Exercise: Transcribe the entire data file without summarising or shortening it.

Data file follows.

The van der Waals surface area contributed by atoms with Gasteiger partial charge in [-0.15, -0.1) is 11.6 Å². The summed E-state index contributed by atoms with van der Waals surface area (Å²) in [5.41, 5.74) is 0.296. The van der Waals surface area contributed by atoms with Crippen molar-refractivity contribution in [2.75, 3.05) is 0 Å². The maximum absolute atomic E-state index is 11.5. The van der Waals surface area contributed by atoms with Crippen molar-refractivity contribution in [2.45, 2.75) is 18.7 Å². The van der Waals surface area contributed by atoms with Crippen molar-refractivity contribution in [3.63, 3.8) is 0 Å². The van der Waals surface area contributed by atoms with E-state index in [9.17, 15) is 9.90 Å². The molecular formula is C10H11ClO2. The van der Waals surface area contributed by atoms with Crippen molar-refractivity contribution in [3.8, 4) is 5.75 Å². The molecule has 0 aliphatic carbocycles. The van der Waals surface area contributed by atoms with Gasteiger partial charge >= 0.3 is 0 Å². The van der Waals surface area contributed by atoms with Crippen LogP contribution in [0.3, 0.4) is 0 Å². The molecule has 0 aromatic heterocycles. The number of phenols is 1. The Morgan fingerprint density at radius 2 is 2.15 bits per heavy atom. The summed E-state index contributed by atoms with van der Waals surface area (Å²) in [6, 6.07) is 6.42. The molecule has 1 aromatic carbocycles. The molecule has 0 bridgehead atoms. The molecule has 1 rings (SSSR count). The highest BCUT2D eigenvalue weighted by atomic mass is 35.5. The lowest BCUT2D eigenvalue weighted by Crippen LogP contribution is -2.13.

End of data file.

The van der Waals surface area contributed by atoms with Gasteiger partial charge in [-0.15, -0.1) is 11.6 Å². The summed E-state index contributed by atoms with van der Waals surface area (Å²) in [5.41, 5.74) is 0.296. The van der Waals surface area contributed by atoms with Crippen molar-refractivity contribution in [2.75, 3.05) is 0 Å². The maximum absolute atomic E-state index is 11.5. The van der Waals surface area contributed by atoms with Crippen molar-refractivity contribution in [2.45, 2.75) is 18.7 Å². The van der Waals surface area contributed by atoms with Crippen molar-refractivity contribution in [3.63, 3.8) is 0 Å². The van der Waals surface area contributed by atoms with E-state index in [9.17, 15) is 9.90 Å². The molecular formula is C10H11ClO2. The van der Waals surface area contributed by atoms with Crippen molar-refractivity contribution in [3.8, 4) is 5.75 Å². The molecule has 0 aliphatic carbocycles. The van der Waals surface area contributed by atoms with Gasteiger partial charge >= 0.3 is 0 Å². The van der Waals surface area contributed by atoms with Crippen LogP contribution in [0.3, 0.4) is 0 Å². The molecule has 0 aromatic heterocycles. The number of phenols is 1. The Morgan fingerprint density at radius 2 is 2.15 bits per heavy atom. The summed E-state index contributed by atoms with van der Waals surface area (Å²) in [6, 6.07) is 6.42. The molecule has 1 aromatic carbocycles. The molecule has 0 bridgehead atoms. The molecule has 1 rings (SSSR count). The highest BCUT2D eigenvalue weighted by atomic mass is 35.5. The lowest BCUT2D eigenvalue weighted by Crippen LogP contribution is -2.13.